Corporate responsibility and CSR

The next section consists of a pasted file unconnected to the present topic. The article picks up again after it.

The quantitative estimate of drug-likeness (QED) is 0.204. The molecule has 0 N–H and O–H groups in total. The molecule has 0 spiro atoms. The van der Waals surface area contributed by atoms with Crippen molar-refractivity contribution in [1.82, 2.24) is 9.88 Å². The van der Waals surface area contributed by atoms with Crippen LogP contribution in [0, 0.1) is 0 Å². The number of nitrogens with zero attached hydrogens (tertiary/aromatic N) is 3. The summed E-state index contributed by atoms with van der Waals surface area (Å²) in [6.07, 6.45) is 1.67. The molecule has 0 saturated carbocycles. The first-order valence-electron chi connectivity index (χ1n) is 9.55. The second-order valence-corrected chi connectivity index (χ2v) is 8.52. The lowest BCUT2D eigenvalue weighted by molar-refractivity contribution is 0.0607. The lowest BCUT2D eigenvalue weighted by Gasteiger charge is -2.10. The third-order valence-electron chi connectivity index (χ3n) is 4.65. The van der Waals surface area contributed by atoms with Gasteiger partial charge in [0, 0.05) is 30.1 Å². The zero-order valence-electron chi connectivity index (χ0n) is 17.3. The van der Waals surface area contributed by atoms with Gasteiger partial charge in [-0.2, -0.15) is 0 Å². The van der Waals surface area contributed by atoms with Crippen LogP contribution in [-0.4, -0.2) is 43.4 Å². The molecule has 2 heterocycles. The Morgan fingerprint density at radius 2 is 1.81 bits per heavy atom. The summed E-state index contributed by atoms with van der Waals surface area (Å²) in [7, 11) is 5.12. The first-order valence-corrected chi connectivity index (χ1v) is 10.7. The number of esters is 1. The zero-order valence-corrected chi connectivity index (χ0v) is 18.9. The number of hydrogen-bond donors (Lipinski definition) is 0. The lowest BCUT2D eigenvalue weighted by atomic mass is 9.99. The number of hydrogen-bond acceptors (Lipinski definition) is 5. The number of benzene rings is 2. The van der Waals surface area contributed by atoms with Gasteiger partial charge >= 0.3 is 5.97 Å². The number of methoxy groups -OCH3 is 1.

A reminiscence of organization’s responsibilities to its stakeholders shows that they come under corporate responsibilities, but when corporations began promoting economic and social responsibilities simultaneously; then, the issues of what corporate responsibility should then be challenged scholarly discourse. The recognition that it is often a practice to separate some key stakeholders for special treatments gave the impetus to CSR as an instrument that singles out special treatments for communities and society at large. Contemporary corporations are taking corporate responsibilities to the next level of giving it a global touch in order to make for a better world, as well as reposition what is today referred to as CSR. At the instance of the age-long oppression of African Americans, the American Civil Rights Movement naturally recognized that every life matters when it launched Black Lives Matter in attempt to liberate the oppressed blacks and/or to prioritize one aspect of the society of America. Corporate responsibilities relate to firm’s responsibilities to all stakeholders – All Lives Matter; whereas, CSR emphasizes more of social orientations and exists when firms narrow responsibilities to local communities and/or society at large—Black Lives Matter.